In other companies, there are competitive bonus pools.  More money for stars equals less for everyone else. Again, this type of system “pits employees against one another, encouraging them to undercut rather than support their colleagues’ efforts.”

Even without a dog-eat-dog scoring system, “strict delineation of responsibilities and a focus on individual performance metrics can cause a ‘not my job’ mentality to take hold,” writes professor Grant. He then poses the following questions:

How can managers promote generosity without cutting into productivity and undermining fairness? How can they avoid creating situations where already-generous people give away too much of their attention while selfish coworkers feel they have even more license to take. In short, can they protect good people from being treated like doormats?

Grant goes on to suggest that part of the solution must “involve targeting the takers in the organization—providing incentives for them to collaborate and establishing repercussions for refusing reasonable requests.”

But much of the responsibility must be assigned to the givers themselves, with management “helping the givers act on their generous impulses more productively.”

Next post: Practical tips for helping good people to not become “doormats” and protecting work objectives in the process!

When Helping You is Hurting Me: How to Encourage Healthy Teamwork

One-DreamEvery day, employees make decisions about whether to act like ‘givers’ or like ‘takers.’ When they act like givers, they contribute to others without seeking anything in return. They might offer assistance, share knowledge, or make valuable introductions. When they act like takers, they try to get people to serve their ends while carefully guarding their own expertise and time.”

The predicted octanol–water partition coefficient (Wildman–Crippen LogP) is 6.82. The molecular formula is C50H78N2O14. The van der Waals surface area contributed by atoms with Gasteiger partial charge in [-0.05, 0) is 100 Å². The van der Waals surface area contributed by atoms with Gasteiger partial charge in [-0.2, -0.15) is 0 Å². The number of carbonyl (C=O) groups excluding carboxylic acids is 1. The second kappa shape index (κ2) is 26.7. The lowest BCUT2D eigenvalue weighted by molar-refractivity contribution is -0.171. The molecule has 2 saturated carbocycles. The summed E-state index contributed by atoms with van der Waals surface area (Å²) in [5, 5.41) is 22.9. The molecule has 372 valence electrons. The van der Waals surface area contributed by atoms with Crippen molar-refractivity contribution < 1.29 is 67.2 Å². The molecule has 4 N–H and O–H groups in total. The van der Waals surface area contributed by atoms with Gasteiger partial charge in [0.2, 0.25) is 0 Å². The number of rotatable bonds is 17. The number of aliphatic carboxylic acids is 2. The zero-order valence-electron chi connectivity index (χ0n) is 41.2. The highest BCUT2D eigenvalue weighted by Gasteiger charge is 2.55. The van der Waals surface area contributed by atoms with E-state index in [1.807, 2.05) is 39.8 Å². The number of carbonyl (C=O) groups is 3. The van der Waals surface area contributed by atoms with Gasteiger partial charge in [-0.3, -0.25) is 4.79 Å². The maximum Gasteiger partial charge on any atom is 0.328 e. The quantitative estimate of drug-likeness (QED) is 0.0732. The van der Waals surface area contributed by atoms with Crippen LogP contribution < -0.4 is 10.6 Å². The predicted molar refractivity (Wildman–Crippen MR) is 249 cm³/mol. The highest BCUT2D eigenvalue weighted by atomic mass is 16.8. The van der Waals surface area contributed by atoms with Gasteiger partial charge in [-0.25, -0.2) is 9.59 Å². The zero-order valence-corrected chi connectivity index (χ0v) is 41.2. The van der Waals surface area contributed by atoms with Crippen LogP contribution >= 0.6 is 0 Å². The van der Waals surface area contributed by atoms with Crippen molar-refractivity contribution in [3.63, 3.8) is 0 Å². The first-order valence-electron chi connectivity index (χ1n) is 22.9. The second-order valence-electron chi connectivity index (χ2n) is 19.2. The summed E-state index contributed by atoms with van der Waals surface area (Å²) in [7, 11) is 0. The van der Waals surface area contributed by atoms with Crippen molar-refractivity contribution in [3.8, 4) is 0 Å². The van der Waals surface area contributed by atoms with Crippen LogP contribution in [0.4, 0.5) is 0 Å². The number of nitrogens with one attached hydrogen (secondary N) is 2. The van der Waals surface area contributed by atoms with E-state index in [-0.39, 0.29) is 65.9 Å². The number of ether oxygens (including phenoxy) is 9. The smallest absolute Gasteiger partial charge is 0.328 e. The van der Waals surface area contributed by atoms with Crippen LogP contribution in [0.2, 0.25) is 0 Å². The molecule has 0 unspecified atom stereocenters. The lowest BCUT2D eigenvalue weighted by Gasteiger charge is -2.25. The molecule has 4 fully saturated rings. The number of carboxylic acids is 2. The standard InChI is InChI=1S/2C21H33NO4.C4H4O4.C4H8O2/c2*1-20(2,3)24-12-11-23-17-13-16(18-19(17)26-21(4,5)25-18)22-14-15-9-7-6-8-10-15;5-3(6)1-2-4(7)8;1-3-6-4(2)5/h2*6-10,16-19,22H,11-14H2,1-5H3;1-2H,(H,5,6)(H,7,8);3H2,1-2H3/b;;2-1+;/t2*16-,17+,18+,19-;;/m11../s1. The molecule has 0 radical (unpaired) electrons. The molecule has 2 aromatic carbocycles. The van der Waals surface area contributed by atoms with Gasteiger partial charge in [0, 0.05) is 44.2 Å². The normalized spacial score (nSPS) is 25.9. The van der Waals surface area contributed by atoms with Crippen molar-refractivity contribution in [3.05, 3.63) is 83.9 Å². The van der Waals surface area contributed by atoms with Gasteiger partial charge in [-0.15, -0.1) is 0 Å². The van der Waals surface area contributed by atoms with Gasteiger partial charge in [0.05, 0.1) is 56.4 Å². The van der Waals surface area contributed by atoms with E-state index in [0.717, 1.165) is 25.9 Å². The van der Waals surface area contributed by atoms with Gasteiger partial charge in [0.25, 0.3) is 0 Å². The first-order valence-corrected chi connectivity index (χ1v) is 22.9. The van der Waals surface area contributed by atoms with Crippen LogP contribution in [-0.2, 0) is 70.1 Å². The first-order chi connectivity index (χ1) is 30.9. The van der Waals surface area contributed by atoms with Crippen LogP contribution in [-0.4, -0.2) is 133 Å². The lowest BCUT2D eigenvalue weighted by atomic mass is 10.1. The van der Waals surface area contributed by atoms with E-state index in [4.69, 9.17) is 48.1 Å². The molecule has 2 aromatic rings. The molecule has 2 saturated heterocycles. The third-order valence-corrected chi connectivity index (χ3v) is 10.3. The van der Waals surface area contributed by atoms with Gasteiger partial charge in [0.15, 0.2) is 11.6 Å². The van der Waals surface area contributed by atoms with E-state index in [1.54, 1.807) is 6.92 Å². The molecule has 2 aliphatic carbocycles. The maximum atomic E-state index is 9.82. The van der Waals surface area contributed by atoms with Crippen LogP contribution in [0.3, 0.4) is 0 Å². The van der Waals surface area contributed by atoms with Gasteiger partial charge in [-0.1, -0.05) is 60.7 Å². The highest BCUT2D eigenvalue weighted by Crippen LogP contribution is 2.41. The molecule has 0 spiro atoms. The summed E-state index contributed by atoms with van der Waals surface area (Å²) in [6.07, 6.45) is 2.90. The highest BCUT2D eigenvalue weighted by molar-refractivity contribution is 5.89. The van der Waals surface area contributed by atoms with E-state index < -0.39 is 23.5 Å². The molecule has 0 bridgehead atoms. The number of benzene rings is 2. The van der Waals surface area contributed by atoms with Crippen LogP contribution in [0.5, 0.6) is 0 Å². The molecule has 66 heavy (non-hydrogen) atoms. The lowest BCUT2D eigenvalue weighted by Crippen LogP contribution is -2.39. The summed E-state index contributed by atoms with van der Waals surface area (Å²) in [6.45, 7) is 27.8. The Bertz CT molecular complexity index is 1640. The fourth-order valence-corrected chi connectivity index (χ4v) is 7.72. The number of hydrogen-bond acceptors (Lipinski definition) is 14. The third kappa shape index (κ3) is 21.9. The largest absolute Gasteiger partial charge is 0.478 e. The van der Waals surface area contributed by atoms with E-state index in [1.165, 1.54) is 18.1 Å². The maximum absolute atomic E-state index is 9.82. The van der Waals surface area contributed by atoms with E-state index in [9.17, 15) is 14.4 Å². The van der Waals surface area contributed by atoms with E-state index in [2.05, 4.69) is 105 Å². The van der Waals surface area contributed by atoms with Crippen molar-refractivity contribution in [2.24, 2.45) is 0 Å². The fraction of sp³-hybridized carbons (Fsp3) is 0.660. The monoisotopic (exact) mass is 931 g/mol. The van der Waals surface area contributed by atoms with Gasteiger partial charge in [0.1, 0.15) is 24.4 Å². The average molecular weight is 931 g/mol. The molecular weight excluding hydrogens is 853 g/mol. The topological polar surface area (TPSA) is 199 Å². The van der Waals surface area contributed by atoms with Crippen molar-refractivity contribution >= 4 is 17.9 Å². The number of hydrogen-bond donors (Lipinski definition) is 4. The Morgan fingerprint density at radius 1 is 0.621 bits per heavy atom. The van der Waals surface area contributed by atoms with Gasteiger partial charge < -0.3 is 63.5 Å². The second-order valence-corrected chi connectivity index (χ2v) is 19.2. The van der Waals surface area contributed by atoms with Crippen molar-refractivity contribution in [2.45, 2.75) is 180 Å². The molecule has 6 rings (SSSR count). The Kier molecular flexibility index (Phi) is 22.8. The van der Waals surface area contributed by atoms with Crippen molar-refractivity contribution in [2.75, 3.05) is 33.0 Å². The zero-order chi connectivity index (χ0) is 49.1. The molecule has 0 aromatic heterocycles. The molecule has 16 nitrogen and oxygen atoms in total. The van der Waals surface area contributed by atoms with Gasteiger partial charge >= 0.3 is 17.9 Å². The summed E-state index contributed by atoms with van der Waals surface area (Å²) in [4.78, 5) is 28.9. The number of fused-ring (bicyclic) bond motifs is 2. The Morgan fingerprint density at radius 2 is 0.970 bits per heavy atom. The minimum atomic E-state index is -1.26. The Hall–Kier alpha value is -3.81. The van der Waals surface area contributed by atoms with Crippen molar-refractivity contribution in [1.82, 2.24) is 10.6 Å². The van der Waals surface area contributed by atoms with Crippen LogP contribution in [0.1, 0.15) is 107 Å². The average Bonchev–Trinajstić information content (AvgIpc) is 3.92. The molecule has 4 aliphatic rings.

So begins the introduction of an article, “In the Company of Givers and Takers” by Wharton Management Professor Adam Grant in a recent issue of Harvard Business Review. As I noted in my previous post, I’m going to share findings from the article and pass along some related best practices from Intertech. But first a bit more introduction from Grant:

“Organizations have a strong interest in fostering giving behavior. A willingness to help others achieve their goals lies at the heart of effective collaboration, innovation, quality improvement, and service excellence. In workplaces where such behavior becomes the norm, the benefits multiply quickly.”

I couldn’t agree more. Intertech team members truly embrace the “one team, one dream” philosophy and our company continues to grow and thrive. We do not tolerate ego-inflated “superstars” who think only of themselves to the detriment of customers or fellow consultants. We pull together, like crewmembers of a rowing team, with corresponding positive results.

Apparently, we’re not alone.

The link between employees helping each other and desirable business outcomes is well documented:

Higher rates of (employee) giving were predictive of higher unit profitability, productivity, efficiency, and customer satisfaction, along with lower costs and turnover rates. When employees act like givers, they facilitate efficient problem solving and coordination, and build cohesive, supportive cultures that appeal to customers, suppliers and top talent alike,” notes Grant.

Next time: Why worry about so-called “takers” if we want employees to “give”?

When Helping You is Hurting Me: How to Encourage Healthy Teamwork

Helping-you-hurting-meIn case you missed the news, Intertech was named a “Best Place to Work” by the Minneapolis-St. Paul Business Journal. While this marks our ninth time on the list, I’m still as delighted as the first time we received the honor in 2004.